Third instruction: “Focus on Jesus Christ and the gospel.” The mature person has learned to get off the small things, the petty things, the disputable things, and focus on Jesus and what He did for us. Vs. 9 “For to this end Christ died and rose and lived again, that He might be Lord of both the dead and the living.” Christ died to be Lord over that brother we think is weaker than us. And Christ died to be Lord over that brother we think is living carnally. Focus on the fact that Jesus died for Him as well as for you. Ever wondered what is most important in the Christian life? The primary thing we should focus on? 1 Corinthians 15:3: “For what I received I passed on to you as of first importance: that Christ died for our sins according to the Scriptures, 4 that he was buried, that he was raised on the third day according to the Scriptures.”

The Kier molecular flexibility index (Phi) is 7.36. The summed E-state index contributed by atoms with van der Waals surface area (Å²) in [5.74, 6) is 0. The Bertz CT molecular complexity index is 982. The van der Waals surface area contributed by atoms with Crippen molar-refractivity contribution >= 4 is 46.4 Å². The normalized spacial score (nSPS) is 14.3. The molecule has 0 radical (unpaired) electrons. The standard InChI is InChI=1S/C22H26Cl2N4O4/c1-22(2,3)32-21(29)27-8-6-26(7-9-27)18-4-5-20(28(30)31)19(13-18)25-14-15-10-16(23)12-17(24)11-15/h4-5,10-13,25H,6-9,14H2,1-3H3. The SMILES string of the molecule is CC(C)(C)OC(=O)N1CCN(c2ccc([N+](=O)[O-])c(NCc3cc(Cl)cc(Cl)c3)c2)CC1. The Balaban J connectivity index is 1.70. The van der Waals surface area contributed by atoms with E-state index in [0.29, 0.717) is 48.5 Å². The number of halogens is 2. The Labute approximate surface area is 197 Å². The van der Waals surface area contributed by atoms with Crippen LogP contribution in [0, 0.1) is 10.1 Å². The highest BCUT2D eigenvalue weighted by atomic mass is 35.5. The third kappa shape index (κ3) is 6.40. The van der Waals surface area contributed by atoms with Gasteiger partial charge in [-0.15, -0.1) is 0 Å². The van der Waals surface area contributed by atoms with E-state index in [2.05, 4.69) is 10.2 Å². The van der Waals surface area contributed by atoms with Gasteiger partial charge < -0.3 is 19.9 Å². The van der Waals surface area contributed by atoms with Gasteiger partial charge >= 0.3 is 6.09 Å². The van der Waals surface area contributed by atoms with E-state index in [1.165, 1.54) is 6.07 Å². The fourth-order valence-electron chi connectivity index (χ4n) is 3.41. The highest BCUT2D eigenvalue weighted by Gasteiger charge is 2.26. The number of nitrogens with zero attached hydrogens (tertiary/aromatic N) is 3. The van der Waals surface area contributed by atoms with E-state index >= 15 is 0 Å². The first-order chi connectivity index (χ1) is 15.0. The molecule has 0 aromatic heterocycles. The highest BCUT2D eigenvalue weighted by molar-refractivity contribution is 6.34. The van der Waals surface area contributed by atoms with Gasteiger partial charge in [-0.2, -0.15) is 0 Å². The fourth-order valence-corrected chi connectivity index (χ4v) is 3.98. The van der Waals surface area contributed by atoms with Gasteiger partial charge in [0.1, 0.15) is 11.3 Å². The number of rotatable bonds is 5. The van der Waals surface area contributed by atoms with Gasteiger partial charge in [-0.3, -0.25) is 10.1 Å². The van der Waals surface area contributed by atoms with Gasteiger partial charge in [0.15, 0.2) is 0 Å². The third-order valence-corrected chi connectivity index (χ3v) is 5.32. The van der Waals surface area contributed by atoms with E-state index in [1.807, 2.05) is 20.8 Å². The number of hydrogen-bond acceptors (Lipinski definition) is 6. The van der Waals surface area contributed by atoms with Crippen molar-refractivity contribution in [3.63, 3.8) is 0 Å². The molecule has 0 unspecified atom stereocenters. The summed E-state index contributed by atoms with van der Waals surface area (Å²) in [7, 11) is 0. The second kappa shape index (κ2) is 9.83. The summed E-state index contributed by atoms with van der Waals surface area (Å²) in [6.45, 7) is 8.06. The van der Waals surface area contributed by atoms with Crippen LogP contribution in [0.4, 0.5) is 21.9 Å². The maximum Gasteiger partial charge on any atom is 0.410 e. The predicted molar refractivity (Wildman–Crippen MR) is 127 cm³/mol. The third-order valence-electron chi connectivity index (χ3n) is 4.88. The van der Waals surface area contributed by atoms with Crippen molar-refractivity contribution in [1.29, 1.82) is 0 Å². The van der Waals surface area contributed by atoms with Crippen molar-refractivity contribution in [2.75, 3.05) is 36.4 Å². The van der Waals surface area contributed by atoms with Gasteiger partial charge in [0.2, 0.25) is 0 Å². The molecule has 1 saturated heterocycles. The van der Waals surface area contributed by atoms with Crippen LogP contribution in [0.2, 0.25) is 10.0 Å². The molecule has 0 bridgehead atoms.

And in so doing, Jesus won the right to be the Lord of all. Think of what He is doing there on the cross. Yes, He is bearing our sins in His own body on that tree. He is suffering under the wrath of God, He is despised and rejected of man. He is treated as if He were nothing, and worse than nothing, a criminal, a despised and hated man. He is being wounded for our transgressions, and bruised for our iniquities. Then He dies under the condemnation of God and is taken down from the tree and buried. Why is He enduring all of this scorn and hatred and ridicule and mocking and piercing and death? He is winning our worship, and our submission, so that as He rises from the dead on the third day, He now has the right to be both Lord. Vs. 11 “As I live, says the LORD, Every knee shall bow to Me, And every tongue shall confess to God.” Psalm 72:11 Yes, all kings shall fall down before Him; All nations shall serve Him.” He suffered all this for us, that He might be our Lord, exalted to the right hand of God.